Crain's: Why did so much manufacturing leave America in the first place?
Moser: Much of it began in the mid-1980s when the value of the dollar surged 20 percent and 30 percent against most foreign currencies. I was at a maker of machine tools in Cleveland then, and suddenly we found that the Japanese and Germans could sell the same products we were making for 20 percent less. One American company after another went out of business, and some of those that survived had to find a way to make products offshore.
We also lack the skilled workforce for manufacturing that you find in, say, Germany, which produces sharper high school kids who either study to become engineers or are hired into apprenticeship programs where they get lots of training to work in production. Many American companies gave up on apprentice training years ago in their quest to cut costs and boost their quarterly profits.
Q: Are you trying to persuade companies to bring jobs back here as a patriotic gesture, or does it make good business sense?
Moser: We bring data and math to the arguments we make. Too many companies have made the decision to take production offshore based on simple manufacturing cost. We show them they are missing a lot.
Our statistics show that if you are looking only at the export prices from China versus price in the U.S., then the U.S. wins just 8 percent of the time. What you can buy for $7 in China costs $10 in America, on average. But what is often missing here is the cost of freight and duty and the carrying costs of inventory — the products from China can take three months for delivery while products made here might take a week — and then add other things like travel back and forth to Asia by your designers and engineers, and intellectual property risk and even out-of-stock risk.
Add all of that into the equation, then the U.S. wins one-third of the time. But the ratio in favor of the U.S. rises to 55 percent if the 25 percent Section 301 Trump tariffs are applied. We show companies that U.S. manufacturing is often the better deal on a net basis.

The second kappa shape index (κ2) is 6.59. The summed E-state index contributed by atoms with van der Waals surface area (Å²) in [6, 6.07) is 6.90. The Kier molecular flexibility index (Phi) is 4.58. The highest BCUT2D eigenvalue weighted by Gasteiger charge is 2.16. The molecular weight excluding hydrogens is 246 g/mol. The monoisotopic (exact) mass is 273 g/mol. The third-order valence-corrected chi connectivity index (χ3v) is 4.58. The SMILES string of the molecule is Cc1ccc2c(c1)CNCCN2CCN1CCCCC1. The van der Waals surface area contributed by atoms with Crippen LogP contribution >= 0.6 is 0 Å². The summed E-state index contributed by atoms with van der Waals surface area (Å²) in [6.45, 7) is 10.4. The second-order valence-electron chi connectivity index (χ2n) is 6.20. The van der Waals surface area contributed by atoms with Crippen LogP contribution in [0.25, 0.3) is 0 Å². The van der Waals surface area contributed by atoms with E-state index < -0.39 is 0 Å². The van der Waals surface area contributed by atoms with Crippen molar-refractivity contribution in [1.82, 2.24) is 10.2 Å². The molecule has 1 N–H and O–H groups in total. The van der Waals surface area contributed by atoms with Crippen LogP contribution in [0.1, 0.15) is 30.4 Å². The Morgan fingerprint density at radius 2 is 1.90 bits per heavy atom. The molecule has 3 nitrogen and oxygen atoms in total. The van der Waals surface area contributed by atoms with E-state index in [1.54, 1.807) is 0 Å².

Q:With all of the freight and sourcing chaos during the COVID pandemic, was the argument for reshoring made even stronger?
Moser: Surveys in 2012 showed that just 8 percent of American companies were planning to reshore. The same surveys 10 years later showed that 91 percent of companies were either reshoring or planning for it. Since then, we've had Russia break out into war and the Chinese threatening to invade Taiwan. COVID showed us foreign supply is risky, and now U.S. companies are recalculating their priorities.
Q: You don't campaign just in favor of reshoring. You also suggest more nearshoring, which essentially brings manufacturing from offshore to Canada and Mexico.
Moser: Our first priority is the U.S., but if a product is so labor intensive that you can't bring it to the U.S., then companies are sometimes surprised to find that wages in Mexico are far lower than in China. The average Mexican manufacturing worker earns $4 an hour, while the rate in China — where wages have been gaining 10 to 15 percent a year — is currently around $7, and in the U.S., it's roughly $23. Products coming from Mexico end up with an average 40 percent U.S. content, while in China they have 5 percent U.S. content. Mexico can benefit our economy.
Q: You've put together statistics that show that reshoring has gained momentum in the past decade. The transportation equipment industry, for instance, saw nearly 1,300 companies return 368,000 jobs here between 2010 and 2021. Some 900 machinery companies returned 153,000 jobs in that time and 826 companies returned 51,000 apparel-making jobs.
Moser: Apparel was the first to go away and it will be the toughest to bring back. Our costs are high and we don't have enough skilled workers. But surveys have shown that the majority of American consumers will pay 20 percent or 30 percent more for apparel made in the U.S. If you do the math, you'll find that an extra 20 percent price at retail will be enough for American retailers to make as much profit on American goods as imported. The problem is that, in too many stores, it's tough to find the Made in America goods. We're asking mass merchants to identify home-grown goods on displays.
Q: Bringing back manufacturing and jobs to America is a noble mission, but the obvious question is that with U.S. unemployment at 3.5 percent, where will the workers come from?
Moser: The American economy has been hypercharged since we gave away trillions during the pandemic to consumers. In time, unemployment will revert to a more typical 4.5 percent to 5 percent. At that point, it will be easier to find workers.
We also need more investment in productivity. Too many manufacturers continue to depend on outdated 30-year-old machines run by 60-year-old workers. We need more young people willing to go into manufacturing. Recently, it's been found that university enrollment here is down by 15 percent, and enrollment in apprenticeships is up by 50 percent vs. 10 years ago. We need to see that favorable trend continue while we find a way to lower the value of the dollar on international currency markets, which will level the playing field for all.
This story appeared in the ChicagoGlobal newsletter, a joint project of Crain's Chicago Business and the Chicago Council on Global Affairs.